Following his lifelong dream of obtaining a Ph.D., Kerron Joseph will achieve that goal this month when he receives his Ph.D. in Finance from the UTSA Carlos Alvarez College of Business.
Growing up in the Caribbean, he came to the United States to attend college. After receiving his undergraduate and graduate degrees in mathematics from Stephen F. Austin, he taught high school for a few years then worked in higher education administration. While teaching as an adjunct at Stephen F. Austin, he realized that while he loved mathematics he wanted to do something a little more applied, and he applied to UTSA’s doctoral program.
“After meeting with the faculty, I thought UTSA’s program would challenge me, and I would have the opportunity to grow as a scholar, a researcher, a student and overall as a person,” said Joseph. “I’ve grown so much in the past five years.”
Joseph has two main streams of research that he focused on throughout the program: corporate finance at the intersection of investment, and banking with a corporate finance outlook. Working with finance Professor Palani-Rajan Kadapakkam, they identified potential mispricing of dividends in mergers and acquisition transactions. He was also mentored by finance Professor John Wald, where they researched corporate banking with a focus on monetary policy and macroeconomic policy.
“I’ve always had an interest in policy,” said Joseph. “As I went through this program I was exposed to potential applications of studying policy in the field of finance. It is a rich field. And it requires quite a bit of commitment to lifelong learning because you always have to stay abreast of how things are changing. It is valuable to retain a broad curiosity especially as a young researcher.”
Joseph also had the opportunity to enhance his teaching skills as part of the program. As part of a teaching seminar led by Rick Utecht, associate professor of marketing, he learned the differences between teaching at the high school level and within higher education.
“Dr. Utecht’s class was very informative because he brought his wealth of experience and knowledge to bear and made us think about the theory of what good higher education instruction looks like and contrasted that with the realities and how to deal with difficult situations,” said Joseph. “He gave us an idea of what to expect in our lives as an academician. He was more than a teacher. He was a really good mentor.”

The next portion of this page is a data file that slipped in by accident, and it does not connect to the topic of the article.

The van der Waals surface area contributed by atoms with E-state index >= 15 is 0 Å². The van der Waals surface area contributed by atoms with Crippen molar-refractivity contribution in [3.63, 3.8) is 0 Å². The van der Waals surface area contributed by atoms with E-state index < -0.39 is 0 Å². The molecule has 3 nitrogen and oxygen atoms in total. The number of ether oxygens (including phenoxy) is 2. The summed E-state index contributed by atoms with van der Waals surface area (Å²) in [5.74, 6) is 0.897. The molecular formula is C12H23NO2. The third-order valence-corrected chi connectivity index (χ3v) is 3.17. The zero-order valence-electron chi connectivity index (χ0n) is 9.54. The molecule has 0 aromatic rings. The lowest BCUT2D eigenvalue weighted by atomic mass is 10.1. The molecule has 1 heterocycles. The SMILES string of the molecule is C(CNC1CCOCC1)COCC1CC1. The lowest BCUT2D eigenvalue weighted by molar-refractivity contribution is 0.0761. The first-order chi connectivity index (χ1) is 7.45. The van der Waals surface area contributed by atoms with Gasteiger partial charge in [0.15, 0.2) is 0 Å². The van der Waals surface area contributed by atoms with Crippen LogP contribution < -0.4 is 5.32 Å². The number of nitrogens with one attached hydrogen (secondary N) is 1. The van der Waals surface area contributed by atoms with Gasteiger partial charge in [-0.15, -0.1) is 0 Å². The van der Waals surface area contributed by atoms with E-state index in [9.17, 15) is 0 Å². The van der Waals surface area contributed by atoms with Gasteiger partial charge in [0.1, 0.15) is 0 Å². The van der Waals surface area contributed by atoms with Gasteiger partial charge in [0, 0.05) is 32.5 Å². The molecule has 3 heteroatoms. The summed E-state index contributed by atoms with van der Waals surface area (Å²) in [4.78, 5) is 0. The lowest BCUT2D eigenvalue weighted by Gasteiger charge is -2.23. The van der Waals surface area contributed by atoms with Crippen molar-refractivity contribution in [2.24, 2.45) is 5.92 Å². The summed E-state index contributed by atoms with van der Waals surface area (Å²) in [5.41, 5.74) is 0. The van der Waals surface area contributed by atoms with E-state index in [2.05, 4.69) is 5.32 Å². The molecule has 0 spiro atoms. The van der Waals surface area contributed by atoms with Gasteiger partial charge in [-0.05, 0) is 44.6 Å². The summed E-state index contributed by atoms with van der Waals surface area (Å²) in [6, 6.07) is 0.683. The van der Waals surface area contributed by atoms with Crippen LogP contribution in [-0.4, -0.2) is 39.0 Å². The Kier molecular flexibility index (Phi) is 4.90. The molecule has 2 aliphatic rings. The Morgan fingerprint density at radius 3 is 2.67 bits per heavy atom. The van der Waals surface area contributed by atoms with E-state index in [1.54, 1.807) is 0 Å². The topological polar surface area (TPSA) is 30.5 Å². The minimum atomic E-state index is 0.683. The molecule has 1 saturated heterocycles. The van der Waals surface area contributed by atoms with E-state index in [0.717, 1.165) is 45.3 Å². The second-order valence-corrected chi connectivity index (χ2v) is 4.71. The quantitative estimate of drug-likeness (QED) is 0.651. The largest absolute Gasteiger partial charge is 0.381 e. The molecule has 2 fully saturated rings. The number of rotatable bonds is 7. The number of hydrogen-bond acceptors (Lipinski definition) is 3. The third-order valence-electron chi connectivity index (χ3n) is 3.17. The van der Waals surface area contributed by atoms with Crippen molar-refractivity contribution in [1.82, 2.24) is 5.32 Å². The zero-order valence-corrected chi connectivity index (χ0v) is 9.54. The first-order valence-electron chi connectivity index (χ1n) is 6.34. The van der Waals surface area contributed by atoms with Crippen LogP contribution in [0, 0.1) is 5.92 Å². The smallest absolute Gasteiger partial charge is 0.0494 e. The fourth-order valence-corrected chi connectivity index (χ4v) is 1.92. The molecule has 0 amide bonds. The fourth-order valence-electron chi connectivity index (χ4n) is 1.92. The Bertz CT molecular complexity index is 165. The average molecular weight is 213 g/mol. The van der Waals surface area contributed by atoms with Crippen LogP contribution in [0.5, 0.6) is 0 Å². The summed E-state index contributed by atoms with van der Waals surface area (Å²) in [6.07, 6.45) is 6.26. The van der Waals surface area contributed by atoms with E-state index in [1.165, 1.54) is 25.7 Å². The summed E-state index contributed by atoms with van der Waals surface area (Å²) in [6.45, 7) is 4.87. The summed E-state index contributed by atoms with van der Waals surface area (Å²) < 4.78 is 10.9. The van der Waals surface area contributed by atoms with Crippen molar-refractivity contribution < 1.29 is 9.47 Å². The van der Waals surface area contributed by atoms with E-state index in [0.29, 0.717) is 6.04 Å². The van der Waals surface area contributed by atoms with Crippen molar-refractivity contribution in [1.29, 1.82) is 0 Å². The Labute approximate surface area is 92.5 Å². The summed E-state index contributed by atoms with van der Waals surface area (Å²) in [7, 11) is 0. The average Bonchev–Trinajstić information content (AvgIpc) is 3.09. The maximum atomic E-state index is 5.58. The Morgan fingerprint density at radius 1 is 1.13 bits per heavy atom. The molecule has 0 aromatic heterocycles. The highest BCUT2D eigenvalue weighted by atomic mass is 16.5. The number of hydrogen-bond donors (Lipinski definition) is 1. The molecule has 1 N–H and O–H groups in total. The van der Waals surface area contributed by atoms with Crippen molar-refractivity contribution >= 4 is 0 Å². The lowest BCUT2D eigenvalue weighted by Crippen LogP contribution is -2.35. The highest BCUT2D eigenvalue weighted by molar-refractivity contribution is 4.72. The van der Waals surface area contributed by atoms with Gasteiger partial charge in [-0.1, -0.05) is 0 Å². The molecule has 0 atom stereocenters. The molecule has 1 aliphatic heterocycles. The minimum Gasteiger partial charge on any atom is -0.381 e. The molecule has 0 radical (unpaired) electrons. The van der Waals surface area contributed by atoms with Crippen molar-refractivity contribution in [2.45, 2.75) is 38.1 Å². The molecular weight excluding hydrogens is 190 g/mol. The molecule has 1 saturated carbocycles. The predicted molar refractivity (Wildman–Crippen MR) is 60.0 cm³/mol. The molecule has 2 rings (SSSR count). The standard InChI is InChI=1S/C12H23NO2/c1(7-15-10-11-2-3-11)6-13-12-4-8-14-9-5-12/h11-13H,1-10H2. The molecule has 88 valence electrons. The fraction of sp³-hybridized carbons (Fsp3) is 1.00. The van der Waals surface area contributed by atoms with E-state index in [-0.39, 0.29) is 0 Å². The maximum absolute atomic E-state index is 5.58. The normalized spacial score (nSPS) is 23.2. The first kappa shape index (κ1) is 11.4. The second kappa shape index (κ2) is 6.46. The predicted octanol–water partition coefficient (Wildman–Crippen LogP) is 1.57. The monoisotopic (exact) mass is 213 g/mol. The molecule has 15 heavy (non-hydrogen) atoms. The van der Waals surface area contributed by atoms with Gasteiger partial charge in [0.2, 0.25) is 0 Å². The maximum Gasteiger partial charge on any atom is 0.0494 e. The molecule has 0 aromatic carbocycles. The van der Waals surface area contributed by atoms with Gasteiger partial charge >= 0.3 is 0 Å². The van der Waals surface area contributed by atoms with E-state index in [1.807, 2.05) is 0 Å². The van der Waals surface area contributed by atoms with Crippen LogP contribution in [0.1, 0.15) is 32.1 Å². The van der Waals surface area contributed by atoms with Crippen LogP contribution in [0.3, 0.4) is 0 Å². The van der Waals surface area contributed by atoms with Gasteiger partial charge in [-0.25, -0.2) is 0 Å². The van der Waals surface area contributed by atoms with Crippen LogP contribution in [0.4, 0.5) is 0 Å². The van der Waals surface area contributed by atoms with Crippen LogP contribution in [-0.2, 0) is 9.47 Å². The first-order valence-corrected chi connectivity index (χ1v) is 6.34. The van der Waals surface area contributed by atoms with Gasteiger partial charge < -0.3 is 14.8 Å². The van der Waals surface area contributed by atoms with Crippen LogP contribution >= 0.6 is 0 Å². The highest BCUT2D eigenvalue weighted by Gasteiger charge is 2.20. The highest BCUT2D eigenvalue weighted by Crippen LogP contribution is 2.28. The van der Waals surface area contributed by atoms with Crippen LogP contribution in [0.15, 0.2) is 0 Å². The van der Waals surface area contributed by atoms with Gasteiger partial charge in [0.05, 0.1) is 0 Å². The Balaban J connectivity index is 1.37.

Completing his doctoral studies during the pandemic presented its own set of challenges. While staying at home working on his research wasn’t new, he had to adjust to teaching remotely and missed the interaction he previously had with his colleagues and the faculty. Joseph shared that it takes a village to raise a Ph.D. student.
“I didn’t realize how valuable that interaction was to my motivation to keep pushing forward,” he said. “It wasn’t like we learned by osmosis, but we certainly gained some degree of motivation from visiting in the office and discussing our papers or the challenges we were facing. It was an unexpected reality check about the value of your cohort.”
While at UTSA, Joseph was a participant in the Ph.D. Project, an organization whose goal is to increase the number of minorities in academia. He noted that throughout his academic career, he only had one black male faculty member. “It is important that I can make an impact in a field where minorities are underrepresented,” said Joseph. “Being able to accomplish this and go on to mentor others is important to me.
“This is the fulfillment of a goal that I set for myself a long time ago,” he said. “Also, my family made lots of sacrifices for me. This demonstrates that their hard work has paid off. As a new parent, I can appreciate the sacrifices that they’ve made. Oftentimes, when you plan for something decades in advance, it is difficult to attain. That is why it is so valuable for me to be able to accomplish this for myself.”
Next fall Joseph will begin his career in academia as an assistant professor of finance at Western Kentucky University. While he will miss his time in Texas, he is looking forward to not only southern hospitality, but being part of a university that is moving in a great direction.
Reflecting on his UTSA tenure Joseph shared, “One of the most valuable lessons that I learned was about myself and the ability to persevere when you have no idea what you are doing. That is in many regards what research is. You are charting the course; you are uncovering the truth and taking a look at something that no one has done before.”